Broker Check

The Church of Gold

September 23, 2022
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Inflation is too much money chasing too few goods, and there’s a goldilocks level where just the right amount is needed for a growing economy. But when inflation spikes, investors, politicians, and most Americans that lived through the 1970s panic for good reason. It’s also when gold's most loyal admirers stand up and proclaim its mythical status to anyone who will listen.

That’s precisely what happened a year ago. The Federal Reserve had finally started to realize that inflation was not transitory, and “The Church of Gold” took center stage to proclaim the shiny metal’s omnipotence. Their sermon was simple. The last time inflation soared, gold rewarded its most faithful parishioners, and it was about to do it again.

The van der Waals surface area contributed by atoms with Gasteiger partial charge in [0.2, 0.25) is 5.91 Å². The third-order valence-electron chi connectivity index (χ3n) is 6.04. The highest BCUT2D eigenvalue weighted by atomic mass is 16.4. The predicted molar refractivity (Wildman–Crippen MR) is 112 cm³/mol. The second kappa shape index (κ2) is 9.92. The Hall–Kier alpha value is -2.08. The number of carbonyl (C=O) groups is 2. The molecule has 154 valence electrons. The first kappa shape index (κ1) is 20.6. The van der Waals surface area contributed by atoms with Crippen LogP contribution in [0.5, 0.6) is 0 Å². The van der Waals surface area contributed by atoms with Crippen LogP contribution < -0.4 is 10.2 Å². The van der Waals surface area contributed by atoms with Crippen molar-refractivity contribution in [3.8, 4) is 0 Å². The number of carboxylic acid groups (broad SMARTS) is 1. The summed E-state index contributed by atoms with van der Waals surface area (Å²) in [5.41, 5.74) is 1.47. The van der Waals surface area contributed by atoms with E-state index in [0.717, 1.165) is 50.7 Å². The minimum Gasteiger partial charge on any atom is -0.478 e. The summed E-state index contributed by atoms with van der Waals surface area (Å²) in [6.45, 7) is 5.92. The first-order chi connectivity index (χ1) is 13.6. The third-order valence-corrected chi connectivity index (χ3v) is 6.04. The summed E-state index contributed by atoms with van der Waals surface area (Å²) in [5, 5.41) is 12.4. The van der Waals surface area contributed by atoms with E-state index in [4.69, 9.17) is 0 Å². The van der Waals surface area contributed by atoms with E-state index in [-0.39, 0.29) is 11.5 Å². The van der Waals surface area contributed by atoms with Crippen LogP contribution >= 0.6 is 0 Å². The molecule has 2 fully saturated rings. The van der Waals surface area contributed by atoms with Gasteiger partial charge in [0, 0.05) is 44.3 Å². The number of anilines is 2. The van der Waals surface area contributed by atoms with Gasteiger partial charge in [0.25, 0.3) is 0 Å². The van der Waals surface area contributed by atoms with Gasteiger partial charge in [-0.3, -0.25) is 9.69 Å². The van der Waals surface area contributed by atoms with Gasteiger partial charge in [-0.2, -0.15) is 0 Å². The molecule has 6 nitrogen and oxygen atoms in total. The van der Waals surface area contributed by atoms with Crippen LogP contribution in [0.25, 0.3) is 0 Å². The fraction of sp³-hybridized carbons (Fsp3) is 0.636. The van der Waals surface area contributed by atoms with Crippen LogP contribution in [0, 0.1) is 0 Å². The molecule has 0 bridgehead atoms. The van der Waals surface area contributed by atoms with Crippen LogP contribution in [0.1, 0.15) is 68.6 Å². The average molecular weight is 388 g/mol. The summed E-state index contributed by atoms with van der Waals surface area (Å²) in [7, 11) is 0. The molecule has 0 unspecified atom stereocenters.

Fast forward to today, and it doesn’t appear that gold has gained many more disciples. Despite the highest inflation since the 1970s, gold is down close to 8% this year1. Over the last six months, it’s down 14% for the longest losing streak in four years1. Those are big moves in an asset that’s supposed to be a haven.

True believers that have dug their heels in argue that younger generations lack perspective. They weren’t alive the last time gas lines and double-digit mortgages were the norm. They’re not aware that the four most dangerous words in investing are, “this time it’s different.”

But could it be different this time? Consider the following.

Gold is not a real investment because it produces no revenue, cash flow, or earnings. It doesn’t pay dividends or reinvest back into itself. It’s just an asset that’s price is purely based on the demand to own it and the supply available rather than the value it creates. It’s as arbitrary as the price for art, Faberge eggs, sneakers, or Pokémon cards.